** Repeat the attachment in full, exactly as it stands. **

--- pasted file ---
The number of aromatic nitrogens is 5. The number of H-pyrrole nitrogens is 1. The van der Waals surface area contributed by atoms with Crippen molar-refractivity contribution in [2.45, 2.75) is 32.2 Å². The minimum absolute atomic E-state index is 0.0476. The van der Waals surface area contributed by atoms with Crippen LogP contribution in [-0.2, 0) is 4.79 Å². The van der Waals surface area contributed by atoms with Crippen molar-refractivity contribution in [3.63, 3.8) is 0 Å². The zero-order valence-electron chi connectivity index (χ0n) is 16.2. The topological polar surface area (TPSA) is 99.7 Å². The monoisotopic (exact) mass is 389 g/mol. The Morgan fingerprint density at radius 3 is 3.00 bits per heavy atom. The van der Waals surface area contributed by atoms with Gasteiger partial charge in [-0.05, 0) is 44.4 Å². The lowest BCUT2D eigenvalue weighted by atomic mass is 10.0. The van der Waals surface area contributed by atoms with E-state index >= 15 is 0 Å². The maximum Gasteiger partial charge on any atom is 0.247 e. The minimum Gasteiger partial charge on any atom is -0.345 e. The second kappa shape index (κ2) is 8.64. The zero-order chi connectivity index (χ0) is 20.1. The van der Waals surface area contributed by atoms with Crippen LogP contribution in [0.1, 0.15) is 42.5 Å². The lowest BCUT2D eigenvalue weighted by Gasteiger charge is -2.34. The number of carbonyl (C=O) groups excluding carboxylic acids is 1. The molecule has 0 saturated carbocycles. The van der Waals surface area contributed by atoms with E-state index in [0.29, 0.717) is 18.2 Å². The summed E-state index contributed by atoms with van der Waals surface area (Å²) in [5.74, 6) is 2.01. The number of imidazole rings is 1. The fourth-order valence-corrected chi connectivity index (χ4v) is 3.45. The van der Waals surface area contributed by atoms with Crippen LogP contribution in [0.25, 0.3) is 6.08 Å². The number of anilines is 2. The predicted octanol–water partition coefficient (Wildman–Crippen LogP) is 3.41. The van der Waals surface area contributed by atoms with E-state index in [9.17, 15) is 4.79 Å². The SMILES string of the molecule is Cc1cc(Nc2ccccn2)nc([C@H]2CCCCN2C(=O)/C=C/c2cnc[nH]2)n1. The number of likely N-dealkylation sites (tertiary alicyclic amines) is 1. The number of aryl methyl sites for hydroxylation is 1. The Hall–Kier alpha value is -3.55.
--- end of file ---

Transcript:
The number of aromatic nitrogens is 5. The number of H-pyrrole nitrogens is 1. The van der Waals surface area contributed by atoms with Crippen molar-refractivity contribution in [2.45, 2.75) is 32.2 Å². The minimum absolute atomic E-state index is 0.0476. The van der Waals surface area contributed by atoms with Crippen LogP contribution in [-0.2, 0) is 4.79 Å². The van der Waals surface area contributed by atoms with Crippen molar-refractivity contribution in [3.63, 3.8) is 0 Å². The zero-order valence-electron chi connectivity index (χ0n) is 16.2. The topological polar surface area (TPSA) is 99.7 Å². The monoisotopic (exact) mass is 389 g/mol. The Morgan fingerprint density at radius 3 is 3.00 bits per heavy atom. The van der Waals surface area contributed by atoms with Gasteiger partial charge in [-0.05, 0) is 44.4 Å². The lowest BCUT2D eigenvalue weighted by atomic mass is 10.0. The van der Waals surface area contributed by atoms with E-state index >= 15 is 0 Å². The maximum Gasteiger partial charge on any atom is 0.247 e. The minimum Gasteiger partial charge on any atom is -0.345 e. The second kappa shape index (κ2) is 8.64. The zero-order chi connectivity index (χ0) is 20.1. The van der Waals surface area contributed by atoms with Crippen LogP contribution in [0.1, 0.15) is 42.5 Å². The lowest BCUT2D eigenvalue weighted by Gasteiger charge is -2.34. The number of carbonyl (C=O) groups excluding carboxylic acids is 1. The molecule has 0 saturated carbocycles. The van der Waals surface area contributed by atoms with E-state index in [0.29, 0.717) is 18.2 Å². The summed E-state index contributed by atoms with van der Waals surface area (Å²) in [5.74, 6) is 2.01. The number of imidazole rings is 1. The fourth-order valence-corrected chi connectivity index (χ4v) is 3.45. The van der Waals surface area contributed by atoms with Crippen LogP contribution in [0.25, 0.3) is 6.08 Å². The number of anilines is 2. The predicted octanol–water partition coefficient (Wildman–Crippen LogP) is 3.41. The van der Waals surface area contributed by atoms with E-state index in [9.17, 15) is 4.79 Å². The SMILES string of the molecule is Cc1cc(Nc2ccccn2)nc([C@H]2CCCCN2C(=O)/C=C/c2cnc[nH]2)n1. The number of likely N-dealkylation sites (tertiary alicyclic amines) is 1. The number of aryl methyl sites for hydroxylation is 1. The Hall–Kier alpha value is -3.55.